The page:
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Review: 7th Sector - An Atmospheric Dystopian Experience

7th Sector is an atmospheric puzzle sidescrolling platformer. That's how one might describe it after watching the trailer, but there is much more to this game than just the puzzles. The atmosphere kept me coming back for more. The controls are fairly simple, but it does have its complex moments that can get very tricky and the same goes for the puzzles. They range in difficulty from fairly simple shape matching puzzles to more complicated math problems.


The game begins with you controlling a dark shadowy figure on a static television. There isn't a tutorial, but the controls aren't complex. The only thing the game shows you his "A=ACTION". Tapping A won't do anything, you need to hold it down. Once you figure that out, you transform into an electric spark that can travel through wires. This is how you navigate the environment, following the wires. You can move faster by holding Y. A and Y are the only controls the game explains to you. Everything else is fairly easy to figure out. You can transfer to different wires, command terminals, or other electronic devices as well to navigate. Transferring to other electronic devices is probably the most frustrating part of the game. For example, there is a part where you transfer from a wire to the remote control of a toy car. I was excited when this happened at first because it was as if the clouds parted and I got to move around in a 3D space, but after trying to control the car... I wanted to go back to the wire. It felt as if I was driving in water. That being said, that is my only negative criticism for the game.


The puzzles range in difficulty. Some of them are simple timed jigsaw puzzles or analyzing the environment for clues, while others are much more complicated and involve math. Those puzzles, in particular, took me a while and required me to take notes to complete them. In the interest of providing an honest review, I feel it's important to share that I loathe math. So, the fact that I'm not complaining about math puzzles in this game carries a lot of weight.


My favorite part of this game was the atmosphere and gaining an understanding of the world I was in. The game takes place in a very ominous dystopian cyberpunk environment that I found akin to movies such as the The 5th Element and The Matrix. As you travel through the system of wires, you get a glimpse of different people's lives. A couple arguing in the background, a man protesting on a rooftop through a hologram (that ends up getting tazed), and a "police-robot" knocking on someone's front door are all examples of things you may see. There is no dialogue in the game at all but instead, you will hear muffled voices or announcements over a PA system. The sound effects and soundtrack are very well done and bring an eerieness to the environment. I highly recommend playing with headphones on. In one part specifically, I was so emersed and focused on a puzzle that it scared me when I finished it and jumped! I am a big fan of the soundtrack which made me think of Blade Runner. Music for the game was created by a Russian artist, Aleksey Trofimov of Nobodies Nail Machine, who has also created music for the Fallout games.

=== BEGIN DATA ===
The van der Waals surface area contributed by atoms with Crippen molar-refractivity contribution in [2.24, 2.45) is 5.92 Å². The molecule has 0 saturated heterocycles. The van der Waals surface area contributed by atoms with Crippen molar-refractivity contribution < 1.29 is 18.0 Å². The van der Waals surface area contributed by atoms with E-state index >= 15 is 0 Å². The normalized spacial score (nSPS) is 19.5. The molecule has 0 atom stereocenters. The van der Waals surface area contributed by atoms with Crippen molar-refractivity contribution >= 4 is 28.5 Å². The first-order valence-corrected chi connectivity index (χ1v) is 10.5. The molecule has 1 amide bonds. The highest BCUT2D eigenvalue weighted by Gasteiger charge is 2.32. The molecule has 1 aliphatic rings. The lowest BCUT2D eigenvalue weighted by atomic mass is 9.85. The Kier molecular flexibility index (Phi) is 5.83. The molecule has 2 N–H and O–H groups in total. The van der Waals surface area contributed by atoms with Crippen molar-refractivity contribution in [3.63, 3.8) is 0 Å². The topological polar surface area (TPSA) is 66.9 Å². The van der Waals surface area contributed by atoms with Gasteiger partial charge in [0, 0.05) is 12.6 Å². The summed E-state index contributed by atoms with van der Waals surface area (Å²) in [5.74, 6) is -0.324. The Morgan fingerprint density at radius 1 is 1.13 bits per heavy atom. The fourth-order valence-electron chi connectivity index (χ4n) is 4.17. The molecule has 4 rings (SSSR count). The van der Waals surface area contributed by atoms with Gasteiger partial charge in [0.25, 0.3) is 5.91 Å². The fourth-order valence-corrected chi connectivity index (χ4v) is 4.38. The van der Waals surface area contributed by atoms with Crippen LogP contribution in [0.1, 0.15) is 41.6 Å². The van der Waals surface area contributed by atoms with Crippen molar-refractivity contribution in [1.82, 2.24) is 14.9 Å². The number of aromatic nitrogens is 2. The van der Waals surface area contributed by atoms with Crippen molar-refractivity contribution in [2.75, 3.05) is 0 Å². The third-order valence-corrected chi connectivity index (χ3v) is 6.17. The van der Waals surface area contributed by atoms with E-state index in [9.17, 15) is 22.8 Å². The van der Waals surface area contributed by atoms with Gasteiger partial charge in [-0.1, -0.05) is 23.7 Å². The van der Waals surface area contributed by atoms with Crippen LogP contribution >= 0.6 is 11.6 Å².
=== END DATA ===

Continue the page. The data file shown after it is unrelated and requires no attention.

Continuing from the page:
One thing is made clear. As you explore this mysterious world you have the sense that you are an anomaly. You either shouldn't exist, or someone/something doesn't want you there. This unsettling feeling causes you to continue moving forward to the next puzzle. As you complete puzzles throughout the game, you're also puzzling together this world's story to understand where you are, what you are, and why you're there. It's that mystery that held my interest and made me go back for more.

As you complete puzzles throughout the game, you're also puzzling together this world's story to understand where you are, what you are, and why you're there.

There is replay value to this game as well. It includes a branching system of four different endings so some choices you make throughout the game can impact what happens. I will very likely be going back to this game shortly to see what other endings I can get!



This is a fantastic game. After about 20 minutes of playing, I was excited to write a review and recommend it to all of our listeners and readers. Where it lacks in the 3d character controls, it makes up for with its immersive atmosphere. I've already recommended and gifted it to a couple of friends. It releases for consoles on Feb. 5 and is listed in the Nintendo Eshop for $19.99. I think that price feels accurate, but if you think that is a little on the expensive side for an indie game, it's also available on Windows PC through Steam starting at $12.99. It has "Very Positive" reviews on Steam as well, and I can't help but agree. It's no surprise now at this point that I officially give it a score of:


This game was reviewed by Christina who was provided a game code for free from the developer.

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